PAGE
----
Karen Carpenter: A Cautionary Tale That Lives on 30 Years After Her Death

| February 5, 2013 | 0 Comments

While Watergate was unraveling Washington, and America’s hippie counter-culture was reaching its zenith, the Carpenters were being introduced at the White House by President Nixon who called them “young America at its very best.”

In 1975, however, when the brother-and-sister duo was forced to cancel their tours, Karen Carpenter would unwittingly become the poster child of a mostly unknown eating disorder called anorexia nervosa. And just eight years later — with her body too damaged to fully recover — Karen Carpenter died. She was thirty-two years old.

But she appeared to have recovered.

Unlike many of the aural rabble rousers of her day, she didn’t dabble in substance abuse like Elvis, Janice, or Jimi: Rather, Karen Carpenter, who was suffering from what People magazine called the “good girl’s disease,” had a few lesser-known addictions: laxatives, starvation, thyroid replacement pills to speed her metabolism, and ipecac syrup to induce vomiting.

Just five months prior to her death, Carpenter, weighing only seventy-seven pounds checked herself into New York’s Lenox Hill Hospital. She was fed intravenously and a catheter was implanted in her heart. By December she’d already gained thirty pounds and with the promise to continue her therapy she left the hospital and returned home to California.

Friends said she’d not only appeared to have recovered from the heartache of her three-month marriage, which ended in divorce, but that she bore an ebullience they’d not seen from her in years.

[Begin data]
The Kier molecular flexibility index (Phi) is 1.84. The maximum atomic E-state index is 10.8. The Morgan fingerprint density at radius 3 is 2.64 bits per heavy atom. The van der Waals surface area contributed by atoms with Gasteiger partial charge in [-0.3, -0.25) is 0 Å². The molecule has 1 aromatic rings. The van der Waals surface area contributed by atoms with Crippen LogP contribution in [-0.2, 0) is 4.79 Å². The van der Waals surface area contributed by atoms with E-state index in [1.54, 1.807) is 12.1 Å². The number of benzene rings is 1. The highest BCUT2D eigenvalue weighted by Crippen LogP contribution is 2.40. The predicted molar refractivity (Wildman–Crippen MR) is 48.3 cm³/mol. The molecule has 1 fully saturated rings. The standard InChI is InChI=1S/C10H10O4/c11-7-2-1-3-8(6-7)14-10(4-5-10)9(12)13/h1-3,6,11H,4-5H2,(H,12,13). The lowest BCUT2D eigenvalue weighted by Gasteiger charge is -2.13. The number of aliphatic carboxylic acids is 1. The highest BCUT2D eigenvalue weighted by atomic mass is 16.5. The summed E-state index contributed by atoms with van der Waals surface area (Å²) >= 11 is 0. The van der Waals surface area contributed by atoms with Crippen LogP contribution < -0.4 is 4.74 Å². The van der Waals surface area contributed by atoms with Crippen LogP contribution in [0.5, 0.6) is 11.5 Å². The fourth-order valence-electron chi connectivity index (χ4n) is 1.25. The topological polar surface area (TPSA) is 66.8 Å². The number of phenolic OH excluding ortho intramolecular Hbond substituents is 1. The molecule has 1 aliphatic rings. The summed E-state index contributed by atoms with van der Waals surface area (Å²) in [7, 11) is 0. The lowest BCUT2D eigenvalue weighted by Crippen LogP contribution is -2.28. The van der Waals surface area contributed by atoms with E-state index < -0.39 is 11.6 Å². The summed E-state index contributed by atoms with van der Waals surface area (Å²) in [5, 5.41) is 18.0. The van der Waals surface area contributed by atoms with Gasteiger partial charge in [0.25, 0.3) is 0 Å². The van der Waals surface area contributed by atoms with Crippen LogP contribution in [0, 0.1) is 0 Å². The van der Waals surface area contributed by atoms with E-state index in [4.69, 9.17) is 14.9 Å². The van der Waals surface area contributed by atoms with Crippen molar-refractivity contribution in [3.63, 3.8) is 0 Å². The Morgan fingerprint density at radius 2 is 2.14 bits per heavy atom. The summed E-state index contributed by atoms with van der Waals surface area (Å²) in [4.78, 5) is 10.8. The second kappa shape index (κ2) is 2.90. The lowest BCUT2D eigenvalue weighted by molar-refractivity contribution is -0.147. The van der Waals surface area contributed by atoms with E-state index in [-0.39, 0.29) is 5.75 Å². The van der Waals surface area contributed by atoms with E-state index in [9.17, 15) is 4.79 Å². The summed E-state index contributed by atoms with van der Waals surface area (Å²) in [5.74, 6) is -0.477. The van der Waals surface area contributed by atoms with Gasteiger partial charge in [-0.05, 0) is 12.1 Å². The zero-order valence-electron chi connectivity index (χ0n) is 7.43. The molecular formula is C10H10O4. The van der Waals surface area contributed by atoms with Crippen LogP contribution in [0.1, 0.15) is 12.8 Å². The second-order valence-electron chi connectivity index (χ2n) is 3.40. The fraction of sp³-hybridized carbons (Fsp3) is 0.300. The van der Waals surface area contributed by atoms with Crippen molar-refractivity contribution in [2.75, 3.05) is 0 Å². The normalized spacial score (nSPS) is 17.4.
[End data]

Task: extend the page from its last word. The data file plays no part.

“I have a lot of living left to do,” Carpenter told her friend Dionne Warwick. She visited her hairdresser for a new look, planned on recording a new album by that following spring — everything was on the upswing. She spoke about her treatment and tried to help others. But it was too late.

On February 4th, 1983, she awoke around 08:00, began preparing breakfast for her parents then returned to her bedroom to ready herself for the day. Moments later her mother discovered Carpenter in her nightgown, face down in her closet. When the paramedics arrived, her heart was beating once every ten seconds. En route to the hospital, she suffered a cardiac arrest and after an hour of trying to revive her, she died at 09:51.

The official cause of her death was cardiotoxicity caused by the drug emetine, an ingredient found in ipecac syrup. Years of its abuse had built up in her system and caused irreparable damage to her heart.

And though she’d stopped taking ipecac and laxatives and had begun a new life for Karen Carpenter, it was too late.

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Mary always arrived on time to work and frequently early. She’d walk around and cackle with her coworkers  about the previous evening’s bar trawls while knoshing on an ever-present sack of candy.  Frail and sprightly she couldn’t have weighed more than seventy pounds and anyone who paid attention was aware that she had an eating disorder. She’d been in treatment off and on over the years but nothing seemed to work.

Oneday she didn’t show up. We phoned all morning long and when we failed to hear back from her several hours later, a few of our coworkers went over to check on her. Our friend Brett climbed in through the window of her East Village apartment and found her dead on kitchen floor from, what we would soon learn, was a heart attack.  She was twenty-seven years old.

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Both women rose from their beds to start their days, just like you did today. One put on a cup of coffee and started to get dressed and planned to join her parents later at the breakfast table. Another woman was heading to work and later that night she looked forward to a birthday gathering in SoHo. And they died. Just like that.

Too late can come too soon.

If you know someone who has an eating disorder, please consider sharing this article with them privately or call the National Eating Disorders Association at 1.800.931.2237 for further information.

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